[Question/Bug] SUnit CodeCoverage uses #valueUnpreemptively

Previous Topic Next Topic
 
classic Classic list List threaded Threaded
3 messages Options
Reply | Threaded
Open this post in threaded view
|

[Question/Bug] SUnit CodeCoverage uses #valueUnpreemptively

Christoph Thiede

Hi all,


I have a question regarding to the implementation of TestRunner >> #collectCoverageFor:. Why does it use #valueUnpreemptively during running the coverage tests?


I found two major disadvantages of using #valueUnpreemptively in the TestRunner:


  1. You cannot interrupt the system via cmd+dot if you lose your patience to wait for all tests to complete.

  2. In addition, I found a quite interesting bug that makes your image unusable if you do the following:

TestCase subclass: #MyTestCase

instanceVariableNames: ''

classVariableNames: ''

poolDictionaries: ''

category: 'UserObjects'.

MyTestCase compile: 'testTimeout

[] repeat'.

TestRunner openForSuite: MyTestCase suite.

"Now press 'Run coverage' abd choose any non-empty package."


The coverage test will never end!


#valueUnpreemptively's comment says that you should use it very carefully, what makes absolutely sense to me, and it has only two senders in the Trunk at all (the second one is ClassBuilder >> #update:to:).

Why should it be necessary to use it in the TestRunner? Because we replace CompiledMethods? That's nothing WrappedBreakpoint wouldn't do, too. I replaced #valueUnpreemptively in this method by a normal #value in my image and the world did not end - thanks to dynamic forwarding, I could even keep browsing the patched methods. However, I admit it would not be a good idea to recompile any method during the coverage tests are running. (We could also use some property like Class >> #beLocked to avoid this, hypothetically).


I am looking forward to your advice.


Best,

Christoph



Reply | Threaded
Open this post in threaded view
|

Re: [Question/Bug] SUnit CodeCoverage uses #valueUnpreemptively

marcel.taeumel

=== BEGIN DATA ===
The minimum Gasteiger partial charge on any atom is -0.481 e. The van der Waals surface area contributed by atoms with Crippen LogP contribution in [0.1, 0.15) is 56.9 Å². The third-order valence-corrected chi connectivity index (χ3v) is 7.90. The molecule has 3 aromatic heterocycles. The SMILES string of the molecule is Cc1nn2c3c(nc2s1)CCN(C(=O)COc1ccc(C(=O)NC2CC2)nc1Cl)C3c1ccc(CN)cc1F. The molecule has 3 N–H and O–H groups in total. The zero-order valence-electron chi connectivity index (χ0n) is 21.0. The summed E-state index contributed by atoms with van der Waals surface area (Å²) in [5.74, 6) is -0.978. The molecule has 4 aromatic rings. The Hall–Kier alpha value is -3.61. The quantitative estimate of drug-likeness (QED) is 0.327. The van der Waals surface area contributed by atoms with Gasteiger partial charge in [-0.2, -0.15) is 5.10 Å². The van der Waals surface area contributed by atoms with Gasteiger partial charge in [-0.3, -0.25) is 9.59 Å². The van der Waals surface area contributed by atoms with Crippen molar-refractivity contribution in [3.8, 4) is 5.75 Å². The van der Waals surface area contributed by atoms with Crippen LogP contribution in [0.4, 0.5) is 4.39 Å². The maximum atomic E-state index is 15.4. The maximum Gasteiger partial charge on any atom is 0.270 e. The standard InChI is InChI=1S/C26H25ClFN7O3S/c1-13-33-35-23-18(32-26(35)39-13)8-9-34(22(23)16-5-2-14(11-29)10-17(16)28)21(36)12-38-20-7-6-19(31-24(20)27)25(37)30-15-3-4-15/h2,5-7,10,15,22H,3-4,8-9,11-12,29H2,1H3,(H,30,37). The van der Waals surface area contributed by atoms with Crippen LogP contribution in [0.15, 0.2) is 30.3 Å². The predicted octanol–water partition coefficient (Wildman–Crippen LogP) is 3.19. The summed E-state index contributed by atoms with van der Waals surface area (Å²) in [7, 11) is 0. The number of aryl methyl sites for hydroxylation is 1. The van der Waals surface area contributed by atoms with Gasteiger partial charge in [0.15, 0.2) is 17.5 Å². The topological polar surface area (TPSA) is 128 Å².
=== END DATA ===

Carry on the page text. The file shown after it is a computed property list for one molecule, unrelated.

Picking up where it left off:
Hi Christoph,

I would only start collecting coverage for tests that run fine in the first place. And if I would collect coverage, I want to get reliable numbers -- if that's even possible when speaking of "coverage" at all. :-D ... Anyway, higher-level processes could largely interfere with the results without you knowing it. Results could change just by re-running coverage, which would be bad.

Maybe one could bump the "user interrupt watcher" from 60 to 81 while running those coverage tests? To make CMD+Dot work ...

Hmm... you can also not run coverage on tests that rely on other processes to finish unless those processes have a priority relative to the current one and not hard-coded via "Processor userBackgroundPriority" etc. Those are fixed.

Just my thoughts on this topic.

Best,
Marcel

Am 09.04.2020 15:33:23 schrieb Thiede, Christoph <[hidden email]>:

Hi all,


I have a question regarding to the implementation of TestRunner >> #collectCoverageFor:. Why does it use #valueUnpreemptively during running the coverage tests?


I found two major disadvantages of using #valueUnpreemptively in the TestRunner:


  1. You cannot interrupt the system via cmd+dot if you lose your patience to wait for all tests to complete.

  2. In addition, I found a quite interesting bug that makes your image unusable if you do the following:

TestCase subclass: #MyTestCase

instanceVariableNames: ''

classVariableNames: ''

poolDictionaries: ''

category: 'UserObjects'.

MyTestCase compile: 'testTimeout

[] repeat'.

TestRunner openForSuite: MyTestCase suite.

"Now press 'Run coverage' abd choose any non-empty package."


The coverage test will never end!


#valueUnpreemptively's comment says that you should use it very carefully, what makes absolutely sense to me, and it has only two senders in the Trunk at all (the second one is ClassBuilder >> #update:to:).